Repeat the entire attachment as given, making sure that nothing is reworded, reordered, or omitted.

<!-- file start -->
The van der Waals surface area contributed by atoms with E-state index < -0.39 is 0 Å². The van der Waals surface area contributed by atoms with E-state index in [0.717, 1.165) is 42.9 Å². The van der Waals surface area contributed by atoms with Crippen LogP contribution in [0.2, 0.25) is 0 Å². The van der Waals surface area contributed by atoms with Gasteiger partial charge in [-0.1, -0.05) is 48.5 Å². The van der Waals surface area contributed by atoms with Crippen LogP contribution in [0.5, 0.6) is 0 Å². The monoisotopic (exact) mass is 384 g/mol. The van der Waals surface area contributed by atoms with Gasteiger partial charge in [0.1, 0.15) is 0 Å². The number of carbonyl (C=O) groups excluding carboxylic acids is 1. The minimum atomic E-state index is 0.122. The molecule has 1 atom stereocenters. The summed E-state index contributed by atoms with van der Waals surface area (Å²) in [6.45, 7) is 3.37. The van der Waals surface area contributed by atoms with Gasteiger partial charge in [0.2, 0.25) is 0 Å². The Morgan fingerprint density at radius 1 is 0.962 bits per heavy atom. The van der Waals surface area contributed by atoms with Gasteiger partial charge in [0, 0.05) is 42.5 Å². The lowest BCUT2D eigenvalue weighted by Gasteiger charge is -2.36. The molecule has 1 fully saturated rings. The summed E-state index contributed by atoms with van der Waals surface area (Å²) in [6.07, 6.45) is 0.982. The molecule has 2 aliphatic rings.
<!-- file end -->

The van der Waals surface area contributed by atoms with E-state index < -0.39 is 0 Å². The van der Waals surface area contributed by atoms with E-state index in [0.717, 1.165) is 42.9 Å². The van der Waals surface area contributed by atoms with Crippen LogP contribution in [0.2, 0.25) is 0 Å². The van der Waals surface area contributed by atoms with Gasteiger partial charge in [-0.1, -0.05) is 48.5 Å². The van der Waals surface area contributed by atoms with Crippen LogP contribution in [0.5, 0.6) is 0 Å². The monoisotopic (exact) mass is 384 g/mol. The van der Waals surface area contributed by atoms with Gasteiger partial charge in [0.1, 0.15) is 0 Å². The number of carbonyl (C=O) groups excluding carboxylic acids is 1. The minimum atomic E-state index is 0.122. The molecule has 1 atom stereocenters. The summed E-state index contributed by atoms with van der Waals surface area (Å²) in [6.45, 7) is 3.37. The van der Waals surface area contributed by atoms with Gasteiger partial charge in [0.2, 0.25) is 0 Å². The Morgan fingerprint density at radius 1 is 0.962 bits per heavy atom. The van der Waals surface area contributed by atoms with Gasteiger partial charge in [0, 0.05) is 42.5 Å². The lowest BCUT2D eigenvalue weighted by Gasteiger charge is -2.36. The molecule has 1 fully saturated rings. The summed E-state index contributed by atoms with van der Waals surface area (Å²) in [6.07, 6.45) is 0.982. The molecule has 2 aliphatic rings.